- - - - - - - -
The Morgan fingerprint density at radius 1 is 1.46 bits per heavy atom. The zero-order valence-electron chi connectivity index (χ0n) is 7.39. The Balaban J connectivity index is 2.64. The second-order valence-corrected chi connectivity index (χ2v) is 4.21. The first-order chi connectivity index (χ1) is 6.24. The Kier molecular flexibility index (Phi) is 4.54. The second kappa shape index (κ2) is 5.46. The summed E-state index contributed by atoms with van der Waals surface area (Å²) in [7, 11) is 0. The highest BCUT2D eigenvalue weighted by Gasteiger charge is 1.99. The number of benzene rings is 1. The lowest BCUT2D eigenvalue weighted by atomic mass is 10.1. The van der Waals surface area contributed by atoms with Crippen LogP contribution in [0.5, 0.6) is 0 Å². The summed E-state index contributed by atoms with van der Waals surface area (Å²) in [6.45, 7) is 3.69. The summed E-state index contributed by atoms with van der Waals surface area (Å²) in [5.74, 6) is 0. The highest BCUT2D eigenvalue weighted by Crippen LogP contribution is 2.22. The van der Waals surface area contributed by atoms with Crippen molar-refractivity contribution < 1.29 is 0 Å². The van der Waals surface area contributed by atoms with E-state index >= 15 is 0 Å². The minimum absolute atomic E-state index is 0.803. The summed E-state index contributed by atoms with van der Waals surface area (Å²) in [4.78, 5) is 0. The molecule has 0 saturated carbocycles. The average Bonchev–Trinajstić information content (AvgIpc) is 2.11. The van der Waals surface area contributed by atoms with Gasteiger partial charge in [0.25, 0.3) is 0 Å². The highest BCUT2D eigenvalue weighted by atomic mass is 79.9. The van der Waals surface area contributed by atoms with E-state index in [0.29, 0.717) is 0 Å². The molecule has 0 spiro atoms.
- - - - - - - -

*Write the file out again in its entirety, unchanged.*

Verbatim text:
The Morgan fingerprint density at radius 1 is 1.46 bits per heavy atom. The zero-order valence-electron chi connectivity index (χ0n) is 7.39. The Balaban J connectivity index is 2.64. The second-order valence-corrected chi connectivity index (χ2v) is 4.21. The first-order chi connectivity index (χ1) is 6.24. The Kier molecular flexibility index (Phi) is 4.54. The second kappa shape index (κ2) is 5.46. The summed E-state index contributed by atoms with van der Waals surface area (Å²) in [7, 11) is 0. The highest BCUT2D eigenvalue weighted by Gasteiger charge is 1.99. The number of benzene rings is 1. The lowest BCUT2D eigenvalue weighted by atomic mass is 10.1. The van der Waals surface area contributed by atoms with Crippen LogP contribution in [0.5, 0.6) is 0 Å². The summed E-state index contributed by atoms with van der Waals surface area (Å²) in [6.45, 7) is 3.69. The summed E-state index contributed by atoms with van der Waals surface area (Å²) in [5.74, 6) is 0. The highest BCUT2D eigenvalue weighted by Crippen LogP contribution is 2.22. The van der Waals surface area contributed by atoms with Crippen molar-refractivity contribution < 1.29 is 0 Å². The van der Waals surface area contributed by atoms with E-state index >= 15 is 0 Å². The minimum absolute atomic E-state index is 0.803. The summed E-state index contributed by atoms with van der Waals surface area (Å²) in [4.78, 5) is 0. The molecule has 0 saturated carbocycles. The average Bonchev–Trinajstić information content (AvgIpc) is 2.11. The van der Waals surface area contributed by atoms with Gasteiger partial charge in [0.25, 0.3) is 0 Å². The highest BCUT2D eigenvalue weighted by atomic mass is 79.9. The van der Waals surface area contributed by atoms with E-state index in [0.29, 0.717) is 0 Å². The molecule has 0 spiro atoms.